You've seen the Q(-Tip), now on to the A(nswer)s:

Wasted Wi-Fi is all about APs and/or stations making inefficient use of a Wi-Fi channel.  When Wasted Wi-Fi happens, either data rates are lower than they should be, or Retry percentages are higher than they should be.

The Q becomes, where do equivalent isotropically radiated power (EIRP), transmit power and conducted power fit in?

The A is, higher data rates and lower Retry percentages tend to happen when signal-to-noise ratio (SNR) is higher, and higher EIRP/conducted power/transmit power leads to higher SNR.

In other words, if you talk louder, then people hear louder.  When people hear louder, they have a better chance of being able to make out what you s…

Are You(r APs' Transmit Power) Still Down? Raise 'Em Up

Remember me? (lyrics NSFW)

Too many enterprise Wi-Fi deployments experience Wasted Wi-Fi.  

Wasted Wi-Fi is what happens when an enterprise wireless network offers users lower performance than it would under an optimal configuration.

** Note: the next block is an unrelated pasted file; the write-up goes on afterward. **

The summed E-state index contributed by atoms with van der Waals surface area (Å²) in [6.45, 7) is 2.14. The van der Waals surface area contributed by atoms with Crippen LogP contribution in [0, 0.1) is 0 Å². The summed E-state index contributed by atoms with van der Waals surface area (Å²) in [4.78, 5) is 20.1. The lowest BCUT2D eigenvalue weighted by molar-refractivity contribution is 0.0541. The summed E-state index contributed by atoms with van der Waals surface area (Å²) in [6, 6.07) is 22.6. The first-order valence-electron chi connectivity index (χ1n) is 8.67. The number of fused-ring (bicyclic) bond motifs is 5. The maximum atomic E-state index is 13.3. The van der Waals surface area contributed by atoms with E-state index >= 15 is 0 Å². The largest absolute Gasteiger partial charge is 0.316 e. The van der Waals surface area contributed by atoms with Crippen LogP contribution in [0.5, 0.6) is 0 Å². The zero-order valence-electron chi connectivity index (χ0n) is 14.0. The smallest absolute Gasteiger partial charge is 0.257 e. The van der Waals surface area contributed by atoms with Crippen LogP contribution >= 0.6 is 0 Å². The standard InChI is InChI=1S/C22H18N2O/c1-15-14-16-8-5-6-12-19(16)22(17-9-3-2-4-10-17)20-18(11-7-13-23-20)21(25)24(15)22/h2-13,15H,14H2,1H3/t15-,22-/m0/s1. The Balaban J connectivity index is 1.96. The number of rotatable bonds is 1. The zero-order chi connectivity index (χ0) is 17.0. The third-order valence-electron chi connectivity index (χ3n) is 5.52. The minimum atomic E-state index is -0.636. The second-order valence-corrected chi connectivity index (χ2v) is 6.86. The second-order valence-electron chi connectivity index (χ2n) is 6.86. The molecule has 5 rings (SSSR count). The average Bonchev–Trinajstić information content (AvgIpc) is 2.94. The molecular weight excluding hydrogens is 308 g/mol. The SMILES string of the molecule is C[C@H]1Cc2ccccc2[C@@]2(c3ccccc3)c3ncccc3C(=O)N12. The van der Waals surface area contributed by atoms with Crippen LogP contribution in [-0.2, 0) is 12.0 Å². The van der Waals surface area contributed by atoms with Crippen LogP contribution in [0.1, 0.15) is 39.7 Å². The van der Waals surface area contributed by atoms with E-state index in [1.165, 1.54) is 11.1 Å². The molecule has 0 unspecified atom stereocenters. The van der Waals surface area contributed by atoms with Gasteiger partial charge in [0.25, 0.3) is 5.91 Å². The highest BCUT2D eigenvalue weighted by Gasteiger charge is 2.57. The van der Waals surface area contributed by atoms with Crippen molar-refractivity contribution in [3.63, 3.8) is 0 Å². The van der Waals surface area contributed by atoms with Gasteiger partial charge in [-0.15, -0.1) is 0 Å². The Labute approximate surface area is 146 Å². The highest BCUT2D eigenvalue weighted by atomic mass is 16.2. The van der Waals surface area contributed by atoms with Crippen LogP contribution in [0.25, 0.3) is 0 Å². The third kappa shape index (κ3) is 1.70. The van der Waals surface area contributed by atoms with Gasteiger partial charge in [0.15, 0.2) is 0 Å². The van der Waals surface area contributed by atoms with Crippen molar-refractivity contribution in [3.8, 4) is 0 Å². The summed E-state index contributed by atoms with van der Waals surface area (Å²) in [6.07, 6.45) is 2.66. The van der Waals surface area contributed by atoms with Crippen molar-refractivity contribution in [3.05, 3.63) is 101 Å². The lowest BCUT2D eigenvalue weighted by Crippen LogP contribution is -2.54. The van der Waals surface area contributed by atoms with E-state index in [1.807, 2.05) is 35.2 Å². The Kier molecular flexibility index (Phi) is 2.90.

Today, the most common culprit of Wasted Wi-Fi is low AP transmit power.  So, if your AP transmit power config is Still Down, Raise 'Em Up.
I've noticed a lot of Wasted Wi-Fi recently.  Situations where, given the distance, client density, and physical environment, the Wi-Fi should be faster.  These are situations where, irrespective of issues that may exist in the infrastructure equipment or design of the wireless LAN, client devices are getting worse performance than they should.

By its definition, Wasted Wi-Fi lays entirely at the feet of those who configure enterprise Wi-Fi settings.  The good news is, that means Wasted Wi-Fi is solvable without expensive and time-consuming changes to the wireless LAN infrastructure.  The bad news is, solving Wa…